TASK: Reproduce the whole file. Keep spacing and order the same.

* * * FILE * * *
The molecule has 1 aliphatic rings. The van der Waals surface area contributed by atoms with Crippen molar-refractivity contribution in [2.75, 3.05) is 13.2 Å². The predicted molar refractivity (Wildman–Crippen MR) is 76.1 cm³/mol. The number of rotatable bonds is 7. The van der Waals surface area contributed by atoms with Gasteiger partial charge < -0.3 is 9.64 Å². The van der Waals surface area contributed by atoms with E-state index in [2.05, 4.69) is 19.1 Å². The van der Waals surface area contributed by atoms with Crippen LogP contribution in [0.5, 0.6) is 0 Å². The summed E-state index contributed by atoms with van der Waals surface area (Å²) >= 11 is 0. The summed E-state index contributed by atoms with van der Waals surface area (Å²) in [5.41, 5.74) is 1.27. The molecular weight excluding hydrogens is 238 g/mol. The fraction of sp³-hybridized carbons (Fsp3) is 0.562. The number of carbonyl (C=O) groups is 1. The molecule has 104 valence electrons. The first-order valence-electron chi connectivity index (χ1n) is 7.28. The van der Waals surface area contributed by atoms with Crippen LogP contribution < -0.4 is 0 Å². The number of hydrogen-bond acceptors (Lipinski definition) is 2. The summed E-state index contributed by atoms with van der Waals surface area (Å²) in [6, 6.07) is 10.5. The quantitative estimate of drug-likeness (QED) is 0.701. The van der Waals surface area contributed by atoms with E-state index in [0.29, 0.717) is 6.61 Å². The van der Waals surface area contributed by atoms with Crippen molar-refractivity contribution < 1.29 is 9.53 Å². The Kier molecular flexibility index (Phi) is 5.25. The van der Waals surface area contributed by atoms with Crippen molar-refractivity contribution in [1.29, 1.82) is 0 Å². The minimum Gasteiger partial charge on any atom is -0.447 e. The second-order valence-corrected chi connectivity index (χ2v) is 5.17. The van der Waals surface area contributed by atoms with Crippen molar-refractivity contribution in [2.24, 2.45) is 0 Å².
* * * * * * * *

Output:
The molecule has 1 aliphatic rings. The van der Waals surface area contributed by atoms with Crippen molar-refractivity contribution in [2.75, 3.05) is 13.2 Å². The predicted molar refractivity (Wildman–Crippen MR) is 76.1 cm³/mol. The number of rotatable bonds is 7. The van der Waals surface area contributed by atoms with Gasteiger partial charge < -0.3 is 9.64 Å². The van der Waals surface area contributed by atoms with E-state index in [2.05, 4.69) is 19.1 Å². The van der Waals surface area contributed by atoms with Crippen LogP contribution in [0.5, 0.6) is 0 Å². The summed E-state index contributed by atoms with van der Waals surface area (Å²) >= 11 is 0. The summed E-state index contributed by atoms with van der Waals surface area (Å²) in [5.41, 5.74) is 1.27. The molecular weight excluding hydrogens is 238 g/mol. The fraction of sp³-hybridized carbons (Fsp3) is 0.562. The number of carbonyl (C=O) groups is 1. The molecule has 104 valence electrons. The first-order valence-electron chi connectivity index (χ1n) is 7.28. The van der Waals surface area contributed by atoms with Crippen LogP contribution < -0.4 is 0 Å². The number of hydrogen-bond acceptors (Lipinski definition) is 2. The summed E-state index contributed by atoms with van der Waals surface area (Å²) in [6, 6.07) is 10.5. The quantitative estimate of drug-likeness (QED) is 0.701. The van der Waals surface area contributed by atoms with E-state index in [0.29, 0.717) is 6.61 Å². The van der Waals surface area contributed by atoms with Crippen molar-refractivity contribution < 1.29 is 9.53 Å². The Kier molecular flexibility index (Phi) is 5.25. The van der Waals surface area contributed by atoms with Crippen molar-refractivity contribution in [1.29, 1.82) is 0 Å². The minimum Gasteiger partial charge on any atom is -0.447 e. The second-order valence-corrected chi connectivity index (χ2v) is 5.17. The van der Waals surface area contributed by atoms with Crippen molar-refractivity contribution in [2.24, 2.45) is 0 Å².